Epidemiological update: H3N2v cases in Ohio, US, 4 September 2014

Epidemiological update

​In August 2014, the US Centers for Disease Control and Prevention (CDC) reported two laboratory-confirmed human infections with a A(H3N2) variant influenza virus of swine origin A(H3N2)v in Ohio, USA.

No epidemiologic links were found between the two cases; however both had close contact with pigs at a county agricultural fair prior to disease onset.

Human cases associated with visits to pig fairs and close contact with pigs have been previously reported in the USA in 2011 (12 cases), 2012 (309 cases) and 2013 (19 cases).  

The nucleoprotein (NP) and matrix (M) genes originating from the 2009 influenza A(H1N1) pdm09 virus have been detected in the A(H3N2)v virus isolates from August 2014. This is a slightly different combination of genes compared to what has been observed previously in human cases of A(H3N2)v.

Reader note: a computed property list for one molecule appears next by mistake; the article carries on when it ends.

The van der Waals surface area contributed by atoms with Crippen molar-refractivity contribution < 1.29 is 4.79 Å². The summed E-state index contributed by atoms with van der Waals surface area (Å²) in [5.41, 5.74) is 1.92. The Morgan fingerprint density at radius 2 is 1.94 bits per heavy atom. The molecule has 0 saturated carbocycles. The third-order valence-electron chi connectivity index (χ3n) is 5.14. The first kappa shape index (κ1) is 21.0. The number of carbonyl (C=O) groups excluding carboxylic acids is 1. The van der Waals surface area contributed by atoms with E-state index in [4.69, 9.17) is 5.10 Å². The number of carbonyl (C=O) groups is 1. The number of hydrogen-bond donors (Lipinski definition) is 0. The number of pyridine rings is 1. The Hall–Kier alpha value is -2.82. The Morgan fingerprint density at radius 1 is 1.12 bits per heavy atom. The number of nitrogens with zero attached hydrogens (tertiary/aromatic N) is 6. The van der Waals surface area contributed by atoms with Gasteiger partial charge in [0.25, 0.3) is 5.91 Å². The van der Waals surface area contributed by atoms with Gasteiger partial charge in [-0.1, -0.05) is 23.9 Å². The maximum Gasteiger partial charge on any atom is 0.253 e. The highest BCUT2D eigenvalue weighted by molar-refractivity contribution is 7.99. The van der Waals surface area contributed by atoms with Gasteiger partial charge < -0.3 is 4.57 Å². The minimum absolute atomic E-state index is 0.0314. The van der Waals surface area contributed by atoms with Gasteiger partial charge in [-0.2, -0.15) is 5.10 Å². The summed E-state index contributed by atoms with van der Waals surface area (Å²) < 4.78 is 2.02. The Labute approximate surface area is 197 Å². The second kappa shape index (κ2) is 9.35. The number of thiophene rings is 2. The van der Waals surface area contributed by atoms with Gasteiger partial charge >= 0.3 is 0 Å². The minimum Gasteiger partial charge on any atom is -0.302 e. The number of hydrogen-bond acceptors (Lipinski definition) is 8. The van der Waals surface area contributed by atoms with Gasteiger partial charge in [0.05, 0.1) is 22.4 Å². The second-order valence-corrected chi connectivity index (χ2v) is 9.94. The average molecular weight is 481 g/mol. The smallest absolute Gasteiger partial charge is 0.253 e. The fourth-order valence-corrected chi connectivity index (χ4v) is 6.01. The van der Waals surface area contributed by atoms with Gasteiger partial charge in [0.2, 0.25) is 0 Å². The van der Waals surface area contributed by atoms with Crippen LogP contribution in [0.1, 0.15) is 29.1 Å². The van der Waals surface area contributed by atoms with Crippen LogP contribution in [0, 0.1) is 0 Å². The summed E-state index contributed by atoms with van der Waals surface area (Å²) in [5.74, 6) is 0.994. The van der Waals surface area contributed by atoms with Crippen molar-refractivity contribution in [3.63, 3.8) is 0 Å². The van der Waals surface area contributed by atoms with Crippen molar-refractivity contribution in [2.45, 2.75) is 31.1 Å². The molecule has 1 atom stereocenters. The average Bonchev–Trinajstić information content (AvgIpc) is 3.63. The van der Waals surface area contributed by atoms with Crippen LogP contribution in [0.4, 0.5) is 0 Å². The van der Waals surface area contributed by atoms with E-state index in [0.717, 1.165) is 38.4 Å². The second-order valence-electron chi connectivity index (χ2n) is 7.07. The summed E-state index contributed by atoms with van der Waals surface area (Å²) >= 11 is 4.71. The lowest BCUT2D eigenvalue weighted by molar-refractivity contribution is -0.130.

A(H3N2)v isolates from previous seasons had one of the following three combinations of genes from the pandemic human A(H1N1)pdm09 virus: • the “M” gene by itself;• both the “M” and “PA” (polymerase acidic) genes;• or the “M,” “PA” and “NP” genes” together.

The integration of the nucleoprotein deriving from A(H1N1)pdm09 in addition alone to the matrix protein is a new combination of genes, although the previous combinations already included both these genes. So far no information is available if the A(H3N2)v virus isolated in the 2 cases in Ohio is currently predominantly circulating in the U.S. pig population and replacing the variants detected in the previous years. 

Most of the human infections with A(H3N2)v influenza viruses of swine origin occurred in persons with previous contact to live pigs at county fairs or agricultural events.
 
The recent human infections with A(H3N2)v containing the M and NP genes from the A(H1N1)pdm09 were mild. Sustained human-to-human transmission was not documented for these influenza viruses of swine origin.